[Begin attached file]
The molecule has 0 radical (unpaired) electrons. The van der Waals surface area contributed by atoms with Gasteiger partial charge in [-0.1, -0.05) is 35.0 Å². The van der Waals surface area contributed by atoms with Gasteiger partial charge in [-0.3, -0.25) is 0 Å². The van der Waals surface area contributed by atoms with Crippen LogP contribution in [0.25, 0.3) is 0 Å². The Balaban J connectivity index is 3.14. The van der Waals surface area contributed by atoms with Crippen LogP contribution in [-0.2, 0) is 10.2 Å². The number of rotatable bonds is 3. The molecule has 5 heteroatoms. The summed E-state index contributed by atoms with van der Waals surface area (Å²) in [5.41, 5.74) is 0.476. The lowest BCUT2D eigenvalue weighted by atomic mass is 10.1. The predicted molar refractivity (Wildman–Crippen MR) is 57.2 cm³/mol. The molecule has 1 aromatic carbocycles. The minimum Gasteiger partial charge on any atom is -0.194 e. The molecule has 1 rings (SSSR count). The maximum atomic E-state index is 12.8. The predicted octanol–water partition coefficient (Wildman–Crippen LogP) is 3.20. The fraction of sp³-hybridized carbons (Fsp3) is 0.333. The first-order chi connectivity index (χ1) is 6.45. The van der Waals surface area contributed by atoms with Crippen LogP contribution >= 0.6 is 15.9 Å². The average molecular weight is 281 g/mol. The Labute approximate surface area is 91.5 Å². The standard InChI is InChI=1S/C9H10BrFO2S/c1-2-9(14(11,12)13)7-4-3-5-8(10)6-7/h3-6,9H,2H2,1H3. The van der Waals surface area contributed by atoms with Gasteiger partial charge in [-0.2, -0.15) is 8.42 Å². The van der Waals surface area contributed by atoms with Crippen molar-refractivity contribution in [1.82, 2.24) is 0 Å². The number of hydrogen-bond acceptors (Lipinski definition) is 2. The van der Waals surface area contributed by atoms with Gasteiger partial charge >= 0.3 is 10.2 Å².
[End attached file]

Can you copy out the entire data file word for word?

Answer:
The molecule has 0 radical (unpaired) electrons. The van der Waals surface area contributed by atoms with Gasteiger partial charge in [-0.1, -0.05) is 35.0 Å². The van der Waals surface area contributed by atoms with Gasteiger partial charge in [-0.3, -0.25) is 0 Å². The van der Waals surface area contributed by atoms with Crippen LogP contribution in [0.25, 0.3) is 0 Å². The Balaban J connectivity index is 3.14. The van der Waals surface area contributed by atoms with Crippen LogP contribution in [-0.2, 0) is 10.2 Å². The number of rotatable bonds is 3. The molecule has 5 heteroatoms. The summed E-state index contributed by atoms with van der Waals surface area (Å²) in [5.41, 5.74) is 0.476. The lowest BCUT2D eigenvalue weighted by atomic mass is 10.1. The predicted molar refractivity (Wildman–Crippen MR) is 57.2 cm³/mol. The molecule has 1 aromatic carbocycles. The minimum Gasteiger partial charge on any atom is -0.194 e. The molecule has 1 rings (SSSR count). The maximum atomic E-state index is 12.8. The predicted octanol–water partition coefficient (Wildman–Crippen LogP) is 3.20. The fraction of sp³-hybridized carbons (Fsp3) is 0.333. The first-order chi connectivity index (χ1) is 6.45. The van der Waals surface area contributed by atoms with Crippen LogP contribution >= 0.6 is 15.9 Å². The average molecular weight is 281 g/mol. The Labute approximate surface area is 91.5 Å². The standard InChI is InChI=1S/C9H10BrFO2S/c1-2-9(14(11,12)13)7-4-3-5-8(10)6-7/h3-6,9H,2H2,1H3. The van der Waals surface area contributed by atoms with Gasteiger partial charge in [-0.2, -0.15) is 8.42 Å². The van der Waals surface area contributed by atoms with Crippen molar-refractivity contribution in [1.82, 2.24) is 0 Å². The number of hydrogen-bond acceptors (Lipinski definition) is 2. The van der Waals surface area contributed by atoms with Gasteiger partial charge >= 0.3 is 10.2 Å².